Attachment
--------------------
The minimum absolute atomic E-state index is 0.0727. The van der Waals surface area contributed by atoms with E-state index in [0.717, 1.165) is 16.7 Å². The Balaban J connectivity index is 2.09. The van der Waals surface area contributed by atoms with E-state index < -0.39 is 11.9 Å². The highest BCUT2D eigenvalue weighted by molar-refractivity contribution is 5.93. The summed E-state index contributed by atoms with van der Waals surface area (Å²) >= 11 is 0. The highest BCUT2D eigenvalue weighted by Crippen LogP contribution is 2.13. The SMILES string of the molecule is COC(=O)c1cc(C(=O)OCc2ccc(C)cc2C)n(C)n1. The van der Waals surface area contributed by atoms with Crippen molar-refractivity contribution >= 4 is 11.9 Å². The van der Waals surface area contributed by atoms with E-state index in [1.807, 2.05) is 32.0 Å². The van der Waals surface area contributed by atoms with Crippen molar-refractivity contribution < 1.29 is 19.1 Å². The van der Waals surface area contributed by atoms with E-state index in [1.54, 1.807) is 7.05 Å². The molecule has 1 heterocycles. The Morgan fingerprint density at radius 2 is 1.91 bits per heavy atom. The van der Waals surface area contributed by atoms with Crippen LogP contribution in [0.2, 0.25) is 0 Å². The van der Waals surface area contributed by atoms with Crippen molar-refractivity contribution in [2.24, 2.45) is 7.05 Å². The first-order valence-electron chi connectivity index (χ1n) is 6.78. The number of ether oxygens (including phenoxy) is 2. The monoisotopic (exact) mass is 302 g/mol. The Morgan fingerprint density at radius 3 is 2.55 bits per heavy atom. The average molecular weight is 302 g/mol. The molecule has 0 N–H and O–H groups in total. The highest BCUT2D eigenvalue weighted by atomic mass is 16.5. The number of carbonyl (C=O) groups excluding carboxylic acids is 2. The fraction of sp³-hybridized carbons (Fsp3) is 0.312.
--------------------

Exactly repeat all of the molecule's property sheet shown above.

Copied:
The minimum absolute atomic E-state index is 0.0727. The van der Waals surface area contributed by atoms with E-state index in [0.717, 1.165) is 16.7 Å². The Balaban J connectivity index is 2.09. The van der Waals surface area contributed by atoms with E-state index < -0.39 is 11.9 Å². The highest BCUT2D eigenvalue weighted by molar-refractivity contribution is 5.93. The summed E-state index contributed by atoms with van der Waals surface area (Å²) >= 11 is 0. The highest BCUT2D eigenvalue weighted by Crippen LogP contribution is 2.13. The SMILES string of the molecule is COC(=O)c1cc(C(=O)OCc2ccc(C)cc2C)n(C)n1. The van der Waals surface area contributed by atoms with Crippen molar-refractivity contribution >= 4 is 11.9 Å². The van der Waals surface area contributed by atoms with E-state index in [1.807, 2.05) is 32.0 Å². The van der Waals surface area contributed by atoms with Crippen molar-refractivity contribution < 1.29 is 19.1 Å². The van der Waals surface area contributed by atoms with E-state index in [1.54, 1.807) is 7.05 Å². The molecule has 1 heterocycles. The Morgan fingerprint density at radius 2 is 1.91 bits per heavy atom. The van der Waals surface area contributed by atoms with Crippen LogP contribution in [0.2, 0.25) is 0 Å². The van der Waals surface area contributed by atoms with Crippen molar-refractivity contribution in [2.24, 2.45) is 7.05 Å². The first-order valence-electron chi connectivity index (χ1n) is 6.78. The number of ether oxygens (including phenoxy) is 2. The monoisotopic (exact) mass is 302 g/mol. The Morgan fingerprint density at radius 3 is 2.55 bits per heavy atom. The average molecular weight is 302 g/mol. The molecule has 0 N–H and O–H groups in total. The highest BCUT2D eigenvalue weighted by atomic mass is 16.5. The number of carbonyl (C=O) groups excluding carboxylic acids is 2. The fraction of sp³-hybridized carbons (Fsp3) is 0.312.